Introduction: The clinical use of the antitumoral drug doxorubicin (Dox) is reduced by its dose-limiting toxicity, related to cardiotoxic side effects and myelosuppression. In order to overcome these drawbacks, here we describe the synthesis, the structural characterization and the in vitro cytotoxicity assays of hydrogels (HGs) and nanogels (NGs) based on short peptide sequences loaded with Dox or with its liposomal formulation, Doxil. Methods: Fmoc-FF alone or in combination with (FY)3 or PEG8-(FY)3 peptides, at two different ratios (1/1 and 2/1 v/v), were used for HGs and NGs formulations. HGs were prepared according to the “solvent-switch” method, whereas NGs were obtained through HG submicroni-tion by the top-down methodology in presence of TWEEN®60 and SPAN®60 as stabilizing agents. HGs gelation kinetics were assessed by Circular Dichroism (CD). Stability and size of NGs were studied using Dynamic Light Scattering (DLS) measurements. Cell viability of empty and filled Dox HGs and NGs was evaluated on MDA-MB-231 breast cancer cells. Moreover, cell internalization of the drug was evaluated using immunofluorescence assays. Results: Dox filled hydrogels exhibit a high drug loading content (DLC=0.440), without syneresis after 10 days. Gelation kinetics (20–40 min) and the drug release (16–28%) over time of HGs were found dependent on relative peptide composition. Dox filled NGs exhibit a DLC of 0.137 and a low drug release (20–40%) after 72 h. Empty HGs and NGs show a high cell viability (>95%), whereas Dox loaded ones significantly reduce cell viability after 24 h (49–57%) and 72 h (7–25%) of incubation, respectively. Immunofluorescence assays evidenced a different cell localization for Dox delivered through HGs and NGs with respect to the free drug. Discussion: A modulation of the Dox release can be obtained by changing the ratios of the peptide components. The different cellular localization of the drug loaded into HGs and NGs suggests an alternative internalization mechanism. The high DLC, the low drug release and preliminary in vitro results suggest a potential employment of peptide-based HGs and NGs as drug delivery tools.

Peptide-based hydrogels and nanogels for delivery of doxorubicin

Gallo E.;Diaferia C.;Rosa E.;Morelli G.;Accardo A.
2021

Abstract

Introduction: The clinical use of the antitumoral drug doxorubicin (Dox) is reduced by its dose-limiting toxicity, related to cardiotoxic side effects and myelosuppression. In order to overcome these drawbacks, here we describe the synthesis, the structural characterization and the in vitro cytotoxicity assays of hydrogels (HGs) and nanogels (NGs) based on short peptide sequences loaded with Dox or with its liposomal formulation, Doxil. Methods: Fmoc-FF alone or in combination with (FY)3 or PEG8-(FY)3 peptides, at two different ratios (1/1 and 2/1 v/v), were used for HGs and NGs formulations. HGs were prepared according to the “solvent-switch” method, whereas NGs were obtained through HG submicroni-tion by the top-down methodology in presence of TWEEN®60 and SPAN®60 as stabilizing agents. HGs gelation kinetics were assessed by Circular Dichroism (CD). Stability and size of NGs were studied using Dynamic Light Scattering (DLS) measurements. Cell viability of empty and filled Dox HGs and NGs was evaluated on MDA-MB-231 breast cancer cells. Moreover, cell internalization of the drug was evaluated using immunofluorescence assays. Results: Dox filled hydrogels exhibit a high drug loading content (DLC=0.440), without syneresis after 10 days. Gelation kinetics (20–40 min) and the drug release (16–28%) over time of HGs were found dependent on relative peptide composition. Dox filled NGs exhibit a DLC of 0.137 and a low drug release (20–40%) after 72 h. Empty HGs and NGs show a high cell viability (>95%), whereas Dox loaded ones significantly reduce cell viability after 24 h (49–57%) and 72 h (7–25%) of incubation, respectively. Immunofluorescence assays evidenced a different cell localization for Dox delivered through HGs and NGs with respect to the free drug. Discussion: A modulation of the Dox release can be obtained by changing the ratios of the peptide components. The different cellular localization of the drug loaded into HGs and NGs suggests an alternative internalization mechanism. The high DLC, the low drug release and preliminary in vitro results suggest a potential employment of peptide-based HGs and NGs as drug delivery tools.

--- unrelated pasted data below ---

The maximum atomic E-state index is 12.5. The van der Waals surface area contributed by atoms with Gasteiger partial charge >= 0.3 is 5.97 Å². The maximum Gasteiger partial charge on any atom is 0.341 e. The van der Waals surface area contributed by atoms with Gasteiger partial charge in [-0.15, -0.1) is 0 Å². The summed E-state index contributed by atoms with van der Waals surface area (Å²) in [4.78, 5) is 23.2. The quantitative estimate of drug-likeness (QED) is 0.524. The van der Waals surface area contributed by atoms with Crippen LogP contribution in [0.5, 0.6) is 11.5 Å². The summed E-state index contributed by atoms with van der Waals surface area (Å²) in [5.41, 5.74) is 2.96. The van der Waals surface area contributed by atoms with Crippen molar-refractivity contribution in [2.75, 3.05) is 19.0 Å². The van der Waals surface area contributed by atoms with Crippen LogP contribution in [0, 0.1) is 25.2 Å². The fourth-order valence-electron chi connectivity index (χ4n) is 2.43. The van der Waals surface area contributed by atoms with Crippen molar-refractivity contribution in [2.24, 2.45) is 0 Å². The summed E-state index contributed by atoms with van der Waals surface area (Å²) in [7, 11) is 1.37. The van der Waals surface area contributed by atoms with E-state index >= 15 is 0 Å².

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Utilizza questo identificativo per citare o creare un link a questo documento: https://hdl.handle.net/11588/858731
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